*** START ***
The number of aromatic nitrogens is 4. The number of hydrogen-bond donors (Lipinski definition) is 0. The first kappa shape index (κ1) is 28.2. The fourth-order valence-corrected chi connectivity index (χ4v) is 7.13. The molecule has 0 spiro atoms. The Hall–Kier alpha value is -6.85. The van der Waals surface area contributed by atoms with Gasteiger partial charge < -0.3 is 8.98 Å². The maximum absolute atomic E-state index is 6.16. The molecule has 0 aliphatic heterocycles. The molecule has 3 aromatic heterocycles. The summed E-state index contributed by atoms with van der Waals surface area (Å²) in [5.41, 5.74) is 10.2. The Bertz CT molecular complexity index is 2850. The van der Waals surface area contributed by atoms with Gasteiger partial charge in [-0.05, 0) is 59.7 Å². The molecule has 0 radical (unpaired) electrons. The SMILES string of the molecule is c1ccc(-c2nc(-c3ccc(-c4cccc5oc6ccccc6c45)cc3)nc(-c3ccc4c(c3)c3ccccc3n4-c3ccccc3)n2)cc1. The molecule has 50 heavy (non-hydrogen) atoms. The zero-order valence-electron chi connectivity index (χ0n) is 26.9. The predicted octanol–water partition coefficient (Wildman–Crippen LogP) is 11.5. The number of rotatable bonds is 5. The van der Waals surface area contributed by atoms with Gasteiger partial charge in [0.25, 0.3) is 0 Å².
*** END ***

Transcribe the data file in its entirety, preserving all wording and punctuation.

The number of aromatic nitrogens is 4. The number of hydrogen-bond donors (Lipinski definition) is 0. The first kappa shape index (κ1) is 28.2. The fourth-order valence-corrected chi connectivity index (χ4v) is 7.13. The molecule has 0 spiro atoms. The Hall–Kier alpha value is -6.85. The van der Waals surface area contributed by atoms with Gasteiger partial charge < -0.3 is 8.98 Å². The maximum absolute atomic E-state index is 6.16. The molecule has 0 aliphatic heterocycles. The molecule has 3 aromatic heterocycles. The summed E-state index contributed by atoms with van der Waals surface area (Å²) in [5.41, 5.74) is 10.2. The Bertz CT molecular complexity index is 2850. The van der Waals surface area contributed by atoms with Gasteiger partial charge in [-0.05, 0) is 59.7 Å². The molecule has 0 radical (unpaired) electrons. The SMILES string of the molecule is c1ccc(-c2nc(-c3ccc(-c4cccc5oc6ccccc6c45)cc3)nc(-c3ccc4c(c3)c3ccccc3n4-c3ccccc3)n2)cc1. The molecule has 50 heavy (non-hydrogen) atoms. The zero-order valence-electron chi connectivity index (χ0n) is 26.9. The predicted octanol–water partition coefficient (Wildman–Crippen LogP) is 11.5. The number of rotatable bonds is 5. The van der Waals surface area contributed by atoms with Gasteiger partial charge in [0.25, 0.3) is 0 Å².